Washington, Jan 31: Bugs populating the intestine trigger a form of severe, acute childhood malnutrition, says a new study based on young twins in sub-Saharan Africa.
The research, led by Washington University School of Medicine-St. Louis, shows how such gut bugs’ communities conspire with a poor diet to trigger malnutrition.
The new study followed 317 sets of twins in Malawi in Africa for the first three years of their lives.
During this time, half of the twin pairs remained healthy, and in the others, either one or both twins developed malnutrition, the journal Science reports.
Researchers focused on children who developed a form of malnutrition called kwashiorkor. The illness is associated with swollen bellies, liver damage, skin ulcerations and loss of appetite, besides wasting, according to a Washington statement.
The discovery is bolstered by additional studies in mice, showing that gut microbes transplanted from malnourished children cause dramatic weight loss and alter metabolism when the animals are fed a nutrient-poor diet.
“Feeding the children and the mice a high-calorie, nutrient-rich food had a temporary, beneficial effect on their gut microbes, but not enough to repair the dysfunction,” said senior study co-author Jeffrey Gordon, director of the Washington Centre for Genome Sciences and Systems Biology.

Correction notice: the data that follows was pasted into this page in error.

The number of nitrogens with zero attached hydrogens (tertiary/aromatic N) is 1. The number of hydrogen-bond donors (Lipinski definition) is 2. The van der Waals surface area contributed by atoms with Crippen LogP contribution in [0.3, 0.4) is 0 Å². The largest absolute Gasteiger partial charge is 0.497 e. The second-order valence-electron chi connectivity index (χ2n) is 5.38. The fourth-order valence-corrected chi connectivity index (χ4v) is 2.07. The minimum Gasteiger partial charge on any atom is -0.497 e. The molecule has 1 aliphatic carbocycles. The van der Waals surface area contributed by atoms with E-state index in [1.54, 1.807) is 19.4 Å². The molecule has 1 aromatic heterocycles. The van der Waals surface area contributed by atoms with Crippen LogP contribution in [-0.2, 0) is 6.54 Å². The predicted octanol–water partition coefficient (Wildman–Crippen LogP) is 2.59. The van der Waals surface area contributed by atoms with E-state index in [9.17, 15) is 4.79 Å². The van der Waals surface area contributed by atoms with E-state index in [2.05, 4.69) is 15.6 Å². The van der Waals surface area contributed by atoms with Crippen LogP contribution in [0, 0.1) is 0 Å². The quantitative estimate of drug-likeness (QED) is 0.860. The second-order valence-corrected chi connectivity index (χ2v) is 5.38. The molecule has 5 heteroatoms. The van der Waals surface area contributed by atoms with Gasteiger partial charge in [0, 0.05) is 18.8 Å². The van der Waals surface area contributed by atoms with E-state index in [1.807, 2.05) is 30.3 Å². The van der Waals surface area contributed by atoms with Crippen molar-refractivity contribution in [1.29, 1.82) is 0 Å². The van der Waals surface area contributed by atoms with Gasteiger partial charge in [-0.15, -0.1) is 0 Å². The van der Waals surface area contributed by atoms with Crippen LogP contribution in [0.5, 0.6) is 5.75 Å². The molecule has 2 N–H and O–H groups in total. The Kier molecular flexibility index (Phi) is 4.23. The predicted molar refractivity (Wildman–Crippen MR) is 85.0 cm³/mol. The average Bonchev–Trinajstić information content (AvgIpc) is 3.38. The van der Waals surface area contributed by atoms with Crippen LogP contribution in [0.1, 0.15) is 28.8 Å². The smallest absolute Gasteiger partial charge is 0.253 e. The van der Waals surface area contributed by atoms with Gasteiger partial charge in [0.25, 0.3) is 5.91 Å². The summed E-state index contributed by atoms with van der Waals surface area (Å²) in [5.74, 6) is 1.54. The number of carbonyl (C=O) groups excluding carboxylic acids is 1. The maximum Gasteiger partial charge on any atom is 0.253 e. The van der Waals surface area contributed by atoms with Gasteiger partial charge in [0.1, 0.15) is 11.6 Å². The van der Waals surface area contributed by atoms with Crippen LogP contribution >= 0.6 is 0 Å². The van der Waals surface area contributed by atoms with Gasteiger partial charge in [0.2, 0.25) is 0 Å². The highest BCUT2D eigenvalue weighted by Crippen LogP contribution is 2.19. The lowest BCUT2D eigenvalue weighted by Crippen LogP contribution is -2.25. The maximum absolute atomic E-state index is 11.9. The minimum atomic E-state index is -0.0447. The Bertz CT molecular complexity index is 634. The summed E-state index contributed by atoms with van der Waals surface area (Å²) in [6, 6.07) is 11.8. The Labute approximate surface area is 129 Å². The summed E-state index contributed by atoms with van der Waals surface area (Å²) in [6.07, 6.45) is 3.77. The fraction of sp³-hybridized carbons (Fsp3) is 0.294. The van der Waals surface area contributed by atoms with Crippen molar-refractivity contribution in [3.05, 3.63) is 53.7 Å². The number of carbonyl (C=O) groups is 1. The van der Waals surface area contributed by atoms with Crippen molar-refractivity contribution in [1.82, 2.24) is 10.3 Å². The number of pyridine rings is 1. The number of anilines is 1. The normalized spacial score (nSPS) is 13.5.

Scientists have long been puzzled over why some children are afflicted by the condition but not others, even those in the same household who eat the same foods.
This has led to the realization that a lack of food alone cannot explain its causes.
The standard treatment is a peanut-based, nutrient-rich therapeutic food, which has helped to reduce deaths from the condition.
But the new study shows that the therapeutic food only has a transient effect on the gut microbes.
Once the therapeutic food is discontinued, the community of microbes in the intestine and their genes revert to an immature state, in the children and in the mice.